Discover Canyoning: A Full Body Workout in Nature

If you've already tried canyoning or simply just want to learn more about it and develop your skills, our post is for you! Discover a new passion.
Discover Canyoning: A Full Body Workout in Nature

Last update: 10 November, 2019

If you like to exercise surrounded by nature, canyoning is an outdoor sport that lets you reap the benefits of exercise while enjoying the incredible scenery.

Among other things, canyoning is an extreme sport that consists of following a course along a river, gorge or narrow canyon. It combines equal parts of adrenaline and the beauty of nature.

Walking along the gorges, waterfalls, and boulders, following your route is the path into nature. It also opens the doors to the great benefits of exercising outdoors.

Canyoning combines elements of various outdoor sports, such as rappelling or swimming. In addition, it also requires certain knowledge and skills for safely setting up ropes.

You only need to know how to swim and a healthy cardiovascular system to start canyoning as well as the appropriate equipment for a safe route. If you’re just starting off, don’t worry: you can adapt canyoning for any level.

But canyoning isn’t free from risks

Despite all the precautions you may follow, canyoning can still be a dangerous sport. In light of that, you have to take some things into considerations before heading out.

First off, don’t forget that in canyoning, you’ll be moving around humid areas. Thus, warm temperatures and moderate levels of water make the best conditions. May through September is usually the best time period to go canyoning.

canyoning seasons

Joining an organized group is the best way to start your adventure. In a group, you can learn the basic techniques, receive safety tips and familiarize yourself with the needed equipment.

Canyoning boasts great benefits such as a good cardiovascular workout and passing time in nature.

What do you need to start?

Having the right equipment will help make your trips safer and easier. There are many pieces that can come in handy depending on the difficulty of the descent. But there are a handful of essential elements that are appropriate for any adventure:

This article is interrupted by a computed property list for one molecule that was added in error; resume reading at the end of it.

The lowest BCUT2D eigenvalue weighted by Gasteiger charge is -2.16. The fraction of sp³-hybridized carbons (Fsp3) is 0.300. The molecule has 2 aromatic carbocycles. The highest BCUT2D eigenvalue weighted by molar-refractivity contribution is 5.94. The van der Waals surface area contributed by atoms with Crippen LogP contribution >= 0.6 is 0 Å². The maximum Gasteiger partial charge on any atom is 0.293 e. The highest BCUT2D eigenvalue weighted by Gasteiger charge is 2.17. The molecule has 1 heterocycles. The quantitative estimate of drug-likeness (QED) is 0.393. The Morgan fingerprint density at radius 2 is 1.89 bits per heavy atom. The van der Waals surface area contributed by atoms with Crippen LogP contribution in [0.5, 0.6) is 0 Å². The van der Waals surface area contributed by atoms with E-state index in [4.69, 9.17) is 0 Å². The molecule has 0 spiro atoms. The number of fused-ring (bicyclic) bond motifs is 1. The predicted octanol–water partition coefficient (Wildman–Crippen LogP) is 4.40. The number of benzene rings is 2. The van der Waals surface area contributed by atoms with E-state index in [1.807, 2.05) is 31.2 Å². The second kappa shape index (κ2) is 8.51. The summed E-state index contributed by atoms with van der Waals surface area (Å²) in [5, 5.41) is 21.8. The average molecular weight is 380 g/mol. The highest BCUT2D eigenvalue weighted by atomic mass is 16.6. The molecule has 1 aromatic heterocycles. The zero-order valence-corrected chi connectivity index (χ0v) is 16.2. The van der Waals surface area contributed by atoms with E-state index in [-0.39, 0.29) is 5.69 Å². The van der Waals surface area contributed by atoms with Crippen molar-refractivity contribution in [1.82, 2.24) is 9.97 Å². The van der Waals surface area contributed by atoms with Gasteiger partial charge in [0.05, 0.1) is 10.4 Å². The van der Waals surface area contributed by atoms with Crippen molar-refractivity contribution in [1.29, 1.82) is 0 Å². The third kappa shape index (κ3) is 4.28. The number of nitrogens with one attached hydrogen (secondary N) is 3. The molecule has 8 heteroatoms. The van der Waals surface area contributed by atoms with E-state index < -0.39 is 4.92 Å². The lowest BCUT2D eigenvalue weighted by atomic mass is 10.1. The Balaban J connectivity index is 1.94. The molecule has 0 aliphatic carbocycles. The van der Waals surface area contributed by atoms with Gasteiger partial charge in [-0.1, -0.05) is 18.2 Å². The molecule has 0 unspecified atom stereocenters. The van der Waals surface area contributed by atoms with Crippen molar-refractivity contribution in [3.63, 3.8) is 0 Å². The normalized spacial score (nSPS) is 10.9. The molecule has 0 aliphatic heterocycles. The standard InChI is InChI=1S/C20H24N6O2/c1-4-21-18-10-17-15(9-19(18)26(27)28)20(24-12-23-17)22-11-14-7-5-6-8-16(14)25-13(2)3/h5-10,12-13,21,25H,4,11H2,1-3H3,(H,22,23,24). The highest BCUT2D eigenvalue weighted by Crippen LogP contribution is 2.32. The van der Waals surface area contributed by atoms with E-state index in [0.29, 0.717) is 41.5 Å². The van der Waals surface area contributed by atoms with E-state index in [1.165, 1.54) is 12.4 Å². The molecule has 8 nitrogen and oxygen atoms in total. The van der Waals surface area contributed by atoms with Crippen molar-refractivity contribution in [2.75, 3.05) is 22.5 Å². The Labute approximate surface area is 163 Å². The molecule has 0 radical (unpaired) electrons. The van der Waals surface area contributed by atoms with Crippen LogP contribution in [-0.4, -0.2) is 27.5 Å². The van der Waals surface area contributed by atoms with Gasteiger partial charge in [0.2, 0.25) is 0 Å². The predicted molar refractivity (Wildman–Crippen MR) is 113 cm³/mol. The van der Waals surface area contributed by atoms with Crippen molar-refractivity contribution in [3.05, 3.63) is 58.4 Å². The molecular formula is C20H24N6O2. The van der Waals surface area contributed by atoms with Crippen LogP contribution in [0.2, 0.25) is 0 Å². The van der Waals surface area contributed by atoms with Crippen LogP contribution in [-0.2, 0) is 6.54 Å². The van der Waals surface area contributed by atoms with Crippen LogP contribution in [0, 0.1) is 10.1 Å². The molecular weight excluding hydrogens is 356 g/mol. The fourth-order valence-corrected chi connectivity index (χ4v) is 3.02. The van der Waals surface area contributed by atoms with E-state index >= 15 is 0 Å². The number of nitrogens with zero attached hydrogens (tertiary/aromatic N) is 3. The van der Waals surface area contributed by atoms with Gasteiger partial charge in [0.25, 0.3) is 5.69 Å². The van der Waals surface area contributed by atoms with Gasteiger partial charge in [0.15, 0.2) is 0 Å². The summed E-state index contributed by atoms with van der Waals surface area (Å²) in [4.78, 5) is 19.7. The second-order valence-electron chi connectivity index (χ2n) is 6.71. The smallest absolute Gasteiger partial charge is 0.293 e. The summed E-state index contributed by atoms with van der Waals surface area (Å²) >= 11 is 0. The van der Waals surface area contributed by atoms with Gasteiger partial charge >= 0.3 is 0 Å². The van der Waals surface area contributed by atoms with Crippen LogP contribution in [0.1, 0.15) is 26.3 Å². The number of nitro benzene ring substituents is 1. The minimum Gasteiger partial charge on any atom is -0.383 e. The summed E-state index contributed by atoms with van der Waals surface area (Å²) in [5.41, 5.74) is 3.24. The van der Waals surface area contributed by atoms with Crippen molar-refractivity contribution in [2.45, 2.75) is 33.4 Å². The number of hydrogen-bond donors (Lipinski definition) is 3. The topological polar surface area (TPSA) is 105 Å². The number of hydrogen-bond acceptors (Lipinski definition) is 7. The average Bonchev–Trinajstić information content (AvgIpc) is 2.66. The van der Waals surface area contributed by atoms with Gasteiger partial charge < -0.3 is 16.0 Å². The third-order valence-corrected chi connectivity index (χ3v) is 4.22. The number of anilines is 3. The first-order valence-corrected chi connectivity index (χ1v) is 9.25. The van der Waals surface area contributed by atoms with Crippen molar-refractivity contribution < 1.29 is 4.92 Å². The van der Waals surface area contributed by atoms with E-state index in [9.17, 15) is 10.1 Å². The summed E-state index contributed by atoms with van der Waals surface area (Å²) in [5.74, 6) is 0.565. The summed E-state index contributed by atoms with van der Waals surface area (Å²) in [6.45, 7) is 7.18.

1. Helmet

Canyoning implies risks of injury so a helmet is an essential form of protection. Make sure you choose a waterproof model that fits comfortably.

2. Rope

Even if you’re not planning on doing a tricky descent, a good climbing rope always comes in handy. Among other uses, a good rope can help other members in your group who have a hard time lowering into deeper sections of the course. In extreme cases, a rope can also help in a rescue.

3. Wetsuit

You’ll get soaked during your explorations. A wetsuit can be an essential piece to protect you from the color when entering or exiting the water. It’ll keep you warm enough to continue your route.

4. Gloves

A pair of tough gloves will keep your hands safe and healthy throughout your adventure. They’ll also help you get a better grip on complicated surfaces.

canyoning gloves

5. Appropriate footwear: canyoning must

Last but not least, you’ll also need a pair of comfortable yet tough shoes that have a great grip to get you through the watery paths.

Always remember that canyoning is a demanding sport that requires a certain level of physical condition. However, courses can vary in difficulty levels, so anyone can find one that suits them. The amount of water and obstacles in the courses determines the level of difficulty.

Furthermore, just like any other extreme sport, canyoning has its share of risks. If you lack the experience or know-how, your risks of danger can increase.

On a similar note, before you step up to the challenge, make sure that you have all of the necessary equipment and skill-sets. If you want to try a solo trip, make sure you have the training to back you up. You won’t regret it!

All cited sources were thoroughly reviewed by our team to ensure their quality, reliability, currency, and validity. The bibliography of this article was considered reliable and of academic or scientific accuracy.

    • Hardiman, N., & Burgin, S. (2011). Canyoning adventure recreation in the Blue Mountains World Heritage Area (Australia): The canyoners and canyoning trends over the last decade. Tourism Management, 32(6), 1324–1331.
    • Brandão, A., Pereira, J., Gonçalves, F., Coelho, E., & Quaresma, L. (2018). Risks in adventure sport activity. Which risks are perceived by experienced canyoneers? Journal of Physical Education and Sport, 18(1), 163–169.

This text is provided for informational purposes only and does not replace consultation with a professional. If in doubt, consult your specialist.